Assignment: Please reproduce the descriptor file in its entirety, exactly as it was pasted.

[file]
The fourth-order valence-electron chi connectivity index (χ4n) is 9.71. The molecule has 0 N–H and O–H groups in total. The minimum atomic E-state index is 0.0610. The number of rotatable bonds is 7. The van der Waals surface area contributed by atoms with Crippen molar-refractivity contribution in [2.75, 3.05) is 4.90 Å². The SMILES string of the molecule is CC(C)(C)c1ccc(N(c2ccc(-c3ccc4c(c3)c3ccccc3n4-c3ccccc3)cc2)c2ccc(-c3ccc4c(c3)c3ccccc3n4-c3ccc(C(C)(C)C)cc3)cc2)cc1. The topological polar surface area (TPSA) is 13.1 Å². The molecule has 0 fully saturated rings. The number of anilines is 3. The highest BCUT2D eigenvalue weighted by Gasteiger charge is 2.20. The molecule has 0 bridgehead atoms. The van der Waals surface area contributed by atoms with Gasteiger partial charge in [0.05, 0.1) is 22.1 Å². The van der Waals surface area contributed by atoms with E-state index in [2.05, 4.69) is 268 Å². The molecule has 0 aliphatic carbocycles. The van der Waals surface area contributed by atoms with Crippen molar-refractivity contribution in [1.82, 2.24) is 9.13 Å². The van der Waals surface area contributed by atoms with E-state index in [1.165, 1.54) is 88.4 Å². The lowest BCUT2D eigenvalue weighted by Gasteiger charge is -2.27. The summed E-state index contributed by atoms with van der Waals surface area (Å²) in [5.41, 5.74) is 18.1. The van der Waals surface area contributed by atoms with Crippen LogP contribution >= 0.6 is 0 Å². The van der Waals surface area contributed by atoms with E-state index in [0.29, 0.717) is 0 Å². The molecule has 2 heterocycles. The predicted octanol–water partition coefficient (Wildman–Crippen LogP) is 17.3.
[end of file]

The fourth-order valence-electron chi connectivity index (χ4n) is 9.71. The molecule has 0 N–H and O–H groups in total. The minimum atomic E-state index is 0.0610. The number of rotatable bonds is 7. The van der Waals surface area contributed by atoms with Crippen molar-refractivity contribution in [2.75, 3.05) is 4.90 Å². The SMILES string of the molecule is CC(C)(C)c1ccc(N(c2ccc(-c3ccc4c(c3)c3ccccc3n4-c3ccccc3)cc2)c2ccc(-c3ccc4c(c3)c3ccccc3n4-c3ccc(C(C)(C)C)cc3)cc2)cc1. The topological polar surface area (TPSA) is 13.1 Å². The molecule has 0 fully saturated rings. The number of anilines is 3. The highest BCUT2D eigenvalue weighted by Gasteiger charge is 2.20. The molecule has 0 bridgehead atoms. The van der Waals surface area contributed by atoms with Gasteiger partial charge in [0.05, 0.1) is 22.1 Å². The van der Waals surface area contributed by atoms with E-state index in [2.05, 4.69) is 268 Å². The molecule has 0 aliphatic carbocycles. The van der Waals surface area contributed by atoms with Crippen molar-refractivity contribution in [1.82, 2.24) is 9.13 Å². The van der Waals surface area contributed by atoms with E-state index in [1.165, 1.54) is 88.4 Å². The lowest BCUT2D eigenvalue weighted by Gasteiger charge is -2.27. The summed E-state index contributed by atoms with van der Waals surface area (Å²) in [5.41, 5.74) is 18.1. The van der Waals surface area contributed by atoms with Crippen LogP contribution >= 0.6 is 0 Å². The van der Waals surface area contributed by atoms with E-state index in [0.29, 0.717) is 0 Å². The molecule has 2 heterocycles. The predicted octanol–water partition coefficient (Wildman–Crippen LogP) is 17.3.